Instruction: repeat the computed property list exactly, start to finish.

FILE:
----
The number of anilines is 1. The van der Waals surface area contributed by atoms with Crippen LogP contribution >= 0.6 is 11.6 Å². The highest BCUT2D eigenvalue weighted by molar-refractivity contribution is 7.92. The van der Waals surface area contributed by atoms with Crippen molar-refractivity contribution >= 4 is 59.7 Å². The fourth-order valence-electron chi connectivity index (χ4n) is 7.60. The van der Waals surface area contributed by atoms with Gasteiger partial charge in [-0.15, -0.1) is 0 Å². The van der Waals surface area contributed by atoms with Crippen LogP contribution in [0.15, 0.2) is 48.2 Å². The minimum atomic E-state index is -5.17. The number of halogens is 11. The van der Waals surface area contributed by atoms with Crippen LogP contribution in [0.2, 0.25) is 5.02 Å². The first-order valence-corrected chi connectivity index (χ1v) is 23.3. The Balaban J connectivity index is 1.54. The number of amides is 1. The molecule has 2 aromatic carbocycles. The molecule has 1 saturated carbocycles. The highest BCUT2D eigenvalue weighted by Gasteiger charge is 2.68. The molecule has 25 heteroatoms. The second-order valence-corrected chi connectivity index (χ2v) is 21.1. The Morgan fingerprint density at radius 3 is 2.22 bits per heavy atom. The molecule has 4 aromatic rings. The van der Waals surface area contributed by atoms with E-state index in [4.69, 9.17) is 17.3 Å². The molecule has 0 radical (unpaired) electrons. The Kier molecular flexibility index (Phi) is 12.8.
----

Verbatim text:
The number of anilines is 1. The van der Waals surface area contributed by atoms with Crippen LogP contribution >= 0.6 is 11.6 Å². The highest BCUT2D eigenvalue weighted by molar-refractivity contribution is 7.92. The van der Waals surface area contributed by atoms with Crippen molar-refractivity contribution >= 4 is 59.7 Å². The fourth-order valence-electron chi connectivity index (χ4n) is 7.60. The van der Waals surface area contributed by atoms with Gasteiger partial charge in [-0.15, -0.1) is 0 Å². The van der Waals surface area contributed by atoms with Crippen LogP contribution in [0.15, 0.2) is 48.2 Å². The minimum atomic E-state index is -5.17. The number of halogens is 11. The van der Waals surface area contributed by atoms with Crippen LogP contribution in [0.2, 0.25) is 5.02 Å². The first-order valence-corrected chi connectivity index (χ1v) is 23.3. The Balaban J connectivity index is 1.54. The number of amides is 1. The molecule has 2 aromatic carbocycles. The molecule has 1 saturated carbocycles. The highest BCUT2D eigenvalue weighted by Gasteiger charge is 2.68. The molecule has 25 heteroatoms. The second-order valence-corrected chi connectivity index (χ2v) is 21.1. The Morgan fingerprint density at radius 3 is 2.22 bits per heavy atom. The molecule has 4 aromatic rings. The van der Waals surface area contributed by atoms with E-state index in [4.69, 9.17) is 17.3 Å². The molecule has 0 radical (unpaired) electrons. The Kier molecular flexibility index (Phi) is 12.8.